It is very difficult for me to share some of my story but I believe that if only one expectant mother reads it and is prompted to stop and think about their baby’s movements it will be worth it.
I fell pregnant for the second time last autumn. We were excited that our nine-year-old daughter was going to have a little brother or sister.
On 12 April 2017, I went to the day unit at Princess Anne Hospital in Southampton because I hadn’t felt the baby move very much. I was 36+6 weeks and it was the first time that I had to go in outside of the scheduled routine appointments. I was still working full-time and was very busy getting ready for the baby’s arrival so hadn’t really noticed any change in movements beforehand. Looking back at it now, I still wonder if I should have become concerned sooner.
On the way to the hospital, I felt the baby move again and then felt another kick as I walked down the corridor. I almost turned round and went home because I didn’t want to waste my time. Thank goodness I decided to stay.
The midwife hooked me up and I saw on the screen the baby’s heart rate was normal. I felt instantly relieved and thought I’d be able to go home. Within 20 minutes however, the midwife had paged the registrar and suddenly the cubical was filled with people. They were checking my veins, measuring my legs for stockings and asking me how I was under general anaesthetic.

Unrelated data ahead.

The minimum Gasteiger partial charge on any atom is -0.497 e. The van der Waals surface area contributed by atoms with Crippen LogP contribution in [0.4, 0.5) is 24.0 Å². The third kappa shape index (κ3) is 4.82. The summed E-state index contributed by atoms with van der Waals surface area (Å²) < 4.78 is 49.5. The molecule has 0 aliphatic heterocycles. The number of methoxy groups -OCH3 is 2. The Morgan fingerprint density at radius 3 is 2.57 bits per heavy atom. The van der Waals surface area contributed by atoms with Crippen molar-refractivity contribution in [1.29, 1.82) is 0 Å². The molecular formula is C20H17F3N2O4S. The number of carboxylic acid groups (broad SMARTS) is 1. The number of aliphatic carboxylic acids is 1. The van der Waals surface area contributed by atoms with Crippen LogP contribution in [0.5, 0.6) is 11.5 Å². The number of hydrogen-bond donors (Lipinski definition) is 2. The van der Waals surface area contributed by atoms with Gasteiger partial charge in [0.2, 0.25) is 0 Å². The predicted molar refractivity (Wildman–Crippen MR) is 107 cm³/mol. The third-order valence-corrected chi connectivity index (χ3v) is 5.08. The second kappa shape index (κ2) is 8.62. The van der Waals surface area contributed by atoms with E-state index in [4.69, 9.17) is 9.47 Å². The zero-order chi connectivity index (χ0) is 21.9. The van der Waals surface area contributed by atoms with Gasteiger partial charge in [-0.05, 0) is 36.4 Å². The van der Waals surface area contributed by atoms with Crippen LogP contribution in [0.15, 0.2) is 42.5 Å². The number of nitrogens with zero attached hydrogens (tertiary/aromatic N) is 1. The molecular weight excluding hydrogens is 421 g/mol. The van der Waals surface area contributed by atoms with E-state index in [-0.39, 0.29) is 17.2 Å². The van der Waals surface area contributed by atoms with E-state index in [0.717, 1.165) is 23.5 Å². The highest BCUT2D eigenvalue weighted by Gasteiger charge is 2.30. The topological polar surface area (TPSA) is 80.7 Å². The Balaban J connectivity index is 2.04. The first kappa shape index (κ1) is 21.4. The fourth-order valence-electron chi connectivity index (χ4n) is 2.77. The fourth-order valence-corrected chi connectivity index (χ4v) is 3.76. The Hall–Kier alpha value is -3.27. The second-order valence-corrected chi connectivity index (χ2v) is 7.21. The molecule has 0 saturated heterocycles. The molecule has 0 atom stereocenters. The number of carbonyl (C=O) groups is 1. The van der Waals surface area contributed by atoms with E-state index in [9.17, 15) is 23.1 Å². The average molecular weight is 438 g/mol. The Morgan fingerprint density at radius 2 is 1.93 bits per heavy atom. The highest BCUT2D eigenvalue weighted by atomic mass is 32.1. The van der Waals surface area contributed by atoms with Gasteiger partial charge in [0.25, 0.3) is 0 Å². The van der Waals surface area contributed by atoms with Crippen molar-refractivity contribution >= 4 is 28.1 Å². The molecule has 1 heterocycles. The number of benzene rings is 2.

I was told that the baby’s cardiotocography (CTG) was poor and that the baby wasn’t moving much to conserve energy which isn’t a good sign. I was totally alone because I’d only popped in for reassurance and I was suddenly told that they were delivering the baby as soon as possible.
Within three hours of arriving at the hospital, my baby had been delivered via emergency c-section. Luckily my partner arrived just in time to be there to see her be delivered.
Because I was in such a state of shock and panic, I was unaware that the room suddenly filled up with people, but I realised the room was getting louder and I still hadn’t seen my baby.
I would later find out that there had been meconium in the baby’s amniotic sac and that she had scored zero on the Apgar scale.
After five minutes, her score had gone up to a three but this is still considered critical. Unknown to us, the neonatal team performed chest compressions – which did not work – and then a crash cart was brought out.
After three attempts, our daughter was successfully intubated and she was rushed off to the neonatal unit down the corridor.
I didn’t get taken down to the neonatal unit to meet my daughter, who we called Ella, until 11.00pm – six hours after she was born. When I saw her properly for the first time she had been ventilated, sedated and paralysed. The doctors were also cooling her body down with a suit to prevent any brain damage from the birth. Her body was so covered by both the suit and wires that we could only see a small part of her. Seeing Ella like this made me feel so numb. Being unable to touch or hold her made it difficult to feel a connection to her but I was desperate to study her and be near her.
The doctors then explained that Ella was critically ill and showing signs of brain damage. They were unable to investigate the extent of the damage because she was too poorly. We were told Ella also had Severe Neonatal Encephalopathy (HIE) grade three, Persistent Pulmonary Hypertension of the Newborn (PPHN) and was suffering seizures.